Comcast has extended its plans to charge customers a fee for “unlimited data plans” after they hit a 300 GB per month cap. The nation’s largest broadband provider is taking its wireless-style broadband plans to Atlanta, Georgia and will charge customers $35 per month so they can avoid buying 50-gigabyte chunks of broadband for $10 each if they go over their set 300 gigabyte per month cap.
Comcast (CMCSA) in September had announced a similar plan in Florida, where users were charged $30 a month for unlimited broadband. The plan is part of a series of experiments that Comcast is doing across the country as it seeks to figure out how it should charge for cable broadband as more and more customers ditch pay TV bundles.
The Atlanta trial is an interesting move because it costs consumers who choose to pay the unlimited surcharge $5 more than in Florida. So now in both Florida and in Atlanta, if you’re going to use anything more than 450 gigabytes a month, you should pay the unlimited fee, because if you go over that cap you’re going to have to shell out an additional $10 for the extra 50 Gigabyte upgrade.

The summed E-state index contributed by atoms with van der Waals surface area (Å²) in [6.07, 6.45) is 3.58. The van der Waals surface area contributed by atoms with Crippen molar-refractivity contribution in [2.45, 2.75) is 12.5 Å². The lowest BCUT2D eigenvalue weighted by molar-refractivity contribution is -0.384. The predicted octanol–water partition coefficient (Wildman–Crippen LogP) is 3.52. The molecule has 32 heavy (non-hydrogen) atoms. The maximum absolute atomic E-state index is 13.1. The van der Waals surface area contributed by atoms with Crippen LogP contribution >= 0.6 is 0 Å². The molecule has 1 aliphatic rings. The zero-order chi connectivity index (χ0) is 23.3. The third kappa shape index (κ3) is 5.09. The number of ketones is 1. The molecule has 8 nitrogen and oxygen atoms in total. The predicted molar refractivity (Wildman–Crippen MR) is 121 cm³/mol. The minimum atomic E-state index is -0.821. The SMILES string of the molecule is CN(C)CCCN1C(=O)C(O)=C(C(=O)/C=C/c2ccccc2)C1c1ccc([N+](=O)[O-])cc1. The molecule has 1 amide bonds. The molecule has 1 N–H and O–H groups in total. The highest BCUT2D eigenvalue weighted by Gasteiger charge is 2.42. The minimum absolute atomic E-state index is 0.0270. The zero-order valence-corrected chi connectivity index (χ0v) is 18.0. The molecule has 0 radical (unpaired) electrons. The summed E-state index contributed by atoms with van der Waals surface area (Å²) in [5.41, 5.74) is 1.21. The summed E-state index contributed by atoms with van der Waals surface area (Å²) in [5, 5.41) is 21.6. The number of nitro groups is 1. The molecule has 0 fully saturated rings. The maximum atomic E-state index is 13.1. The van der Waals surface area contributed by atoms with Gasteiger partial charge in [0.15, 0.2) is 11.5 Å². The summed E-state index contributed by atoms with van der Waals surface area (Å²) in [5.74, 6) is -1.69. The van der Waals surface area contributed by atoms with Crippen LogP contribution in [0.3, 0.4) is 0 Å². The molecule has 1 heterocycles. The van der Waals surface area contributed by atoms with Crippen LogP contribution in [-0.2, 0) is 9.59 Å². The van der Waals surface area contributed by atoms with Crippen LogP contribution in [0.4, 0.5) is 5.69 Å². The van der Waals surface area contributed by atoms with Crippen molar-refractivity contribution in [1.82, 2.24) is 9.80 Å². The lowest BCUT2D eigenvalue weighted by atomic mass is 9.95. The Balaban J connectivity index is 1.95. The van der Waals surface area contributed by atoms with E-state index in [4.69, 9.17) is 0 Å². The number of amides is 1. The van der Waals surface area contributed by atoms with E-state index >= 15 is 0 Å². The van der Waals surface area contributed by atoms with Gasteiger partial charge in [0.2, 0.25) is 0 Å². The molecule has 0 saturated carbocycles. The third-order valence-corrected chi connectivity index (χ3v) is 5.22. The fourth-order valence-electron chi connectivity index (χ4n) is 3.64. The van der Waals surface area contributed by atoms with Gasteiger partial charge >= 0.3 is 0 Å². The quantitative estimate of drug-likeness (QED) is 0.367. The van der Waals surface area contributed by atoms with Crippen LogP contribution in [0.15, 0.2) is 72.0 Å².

In Florida, charging $30 means the consumer basically pays the fee at the exact point where it starts to make economic sense for her to upgrade to the unlimited plan. But for Comcast that also means it’s leaving money on the table. And since Comcast is pursuing these experiments in pricing as a way to help preserve its income as more customers drop classic cable TV service in favor of broadband Internet and the data-devouring “over the top”services from Netflix (NFLX), Amazon (AMZN) and others, it can’t leave money on the table. Which is why in Atlanta, that $5 increase is so interesting.
So perhaps the right way to view Comcast’s Florida moves, were as a way to test the waters on charging for “unlimited data” and moving to a wireless-style pricing plan for wireline broadband. And now, in Atlanta what it is doing is figuring out the optimal fee structure to help mitigate the loss of its triple play business and to ensure that as everything moves to broadband it can keep revenue and profits up.
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